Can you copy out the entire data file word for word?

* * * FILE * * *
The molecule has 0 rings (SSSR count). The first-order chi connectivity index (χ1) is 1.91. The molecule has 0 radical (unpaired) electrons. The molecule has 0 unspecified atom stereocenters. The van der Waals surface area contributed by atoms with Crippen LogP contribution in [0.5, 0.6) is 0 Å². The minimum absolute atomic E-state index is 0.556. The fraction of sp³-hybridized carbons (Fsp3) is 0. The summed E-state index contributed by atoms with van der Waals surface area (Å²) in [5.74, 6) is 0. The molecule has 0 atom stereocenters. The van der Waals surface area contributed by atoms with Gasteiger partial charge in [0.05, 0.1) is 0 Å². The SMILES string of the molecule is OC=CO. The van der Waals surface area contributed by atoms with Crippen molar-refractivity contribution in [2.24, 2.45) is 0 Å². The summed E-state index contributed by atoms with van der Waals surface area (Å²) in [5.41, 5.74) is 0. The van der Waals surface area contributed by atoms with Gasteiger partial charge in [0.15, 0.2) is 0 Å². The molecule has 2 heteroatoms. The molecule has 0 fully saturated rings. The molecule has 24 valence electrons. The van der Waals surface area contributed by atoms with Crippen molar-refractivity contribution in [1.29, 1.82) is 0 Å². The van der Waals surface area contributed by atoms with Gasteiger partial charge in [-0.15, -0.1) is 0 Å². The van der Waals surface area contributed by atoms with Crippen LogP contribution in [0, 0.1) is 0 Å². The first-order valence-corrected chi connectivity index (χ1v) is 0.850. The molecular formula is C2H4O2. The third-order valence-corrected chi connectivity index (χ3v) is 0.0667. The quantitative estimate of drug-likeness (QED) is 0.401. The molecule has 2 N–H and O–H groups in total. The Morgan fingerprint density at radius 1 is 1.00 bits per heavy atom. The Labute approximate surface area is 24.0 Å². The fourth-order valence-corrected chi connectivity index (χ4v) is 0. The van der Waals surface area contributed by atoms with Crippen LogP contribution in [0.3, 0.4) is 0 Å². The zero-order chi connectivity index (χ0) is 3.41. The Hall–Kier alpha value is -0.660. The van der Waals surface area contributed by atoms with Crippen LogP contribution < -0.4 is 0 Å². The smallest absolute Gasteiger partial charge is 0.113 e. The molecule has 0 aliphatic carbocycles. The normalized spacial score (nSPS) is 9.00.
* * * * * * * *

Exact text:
The molecule has 0 rings (SSSR count). The first-order chi connectivity index (χ1) is 1.91. The molecule has 0 radical (unpaired) electrons. The molecule has 0 unspecified atom stereocenters. The van der Waals surface area contributed by atoms with Crippen LogP contribution in [0.5, 0.6) is 0 Å². The minimum absolute atomic E-state index is 0.556. The fraction of sp³-hybridized carbons (Fsp3) is 0. The summed E-state index contributed by atoms with van der Waals surface area (Å²) in [5.74, 6) is 0. The molecule has 0 atom stereocenters. The van der Waals surface area contributed by atoms with Gasteiger partial charge in [0.05, 0.1) is 0 Å². The SMILES string of the molecule is OC=CO. The van der Waals surface area contributed by atoms with Crippen molar-refractivity contribution in [2.24, 2.45) is 0 Å². The summed E-state index contributed by atoms with van der Waals surface area (Å²) in [5.41, 5.74) is 0. The van der Waals surface area contributed by atoms with Gasteiger partial charge in [0.15, 0.2) is 0 Å². The molecule has 2 heteroatoms. The molecule has 0 fully saturated rings. The molecule has 24 valence electrons. The van der Waals surface area contributed by atoms with Crippen molar-refractivity contribution in [1.29, 1.82) is 0 Å². The van der Waals surface area contributed by atoms with Gasteiger partial charge in [-0.15, -0.1) is 0 Å². The van der Waals surface area contributed by atoms with Crippen LogP contribution in [0, 0.1) is 0 Å². The first-order valence-corrected chi connectivity index (χ1v) is 0.850. The molecular formula is C2H4O2. The third-order valence-corrected chi connectivity index (χ3v) is 0.0667. The quantitative estimate of drug-likeness (QED) is 0.401. The molecule has 2 N–H and O–H groups in total. The Morgan fingerprint density at radius 1 is 1.00 bits per heavy atom. The Labute approximate surface area is 24.0 Å². The fourth-order valence-corrected chi connectivity index (χ4v) is 0. The van der Waals surface area contributed by atoms with Crippen LogP contribution in [0.3, 0.4) is 0 Å². The zero-order chi connectivity index (χ0) is 3.41. The Hall–Kier alpha value is -0.660. The van der Waals surface area contributed by atoms with Crippen LogP contribution < -0.4 is 0 Å². The smallest absolute Gasteiger partial charge is 0.113 e. The molecule has 0 aliphatic carbocycles. The normalized spacial score (nSPS) is 9.00.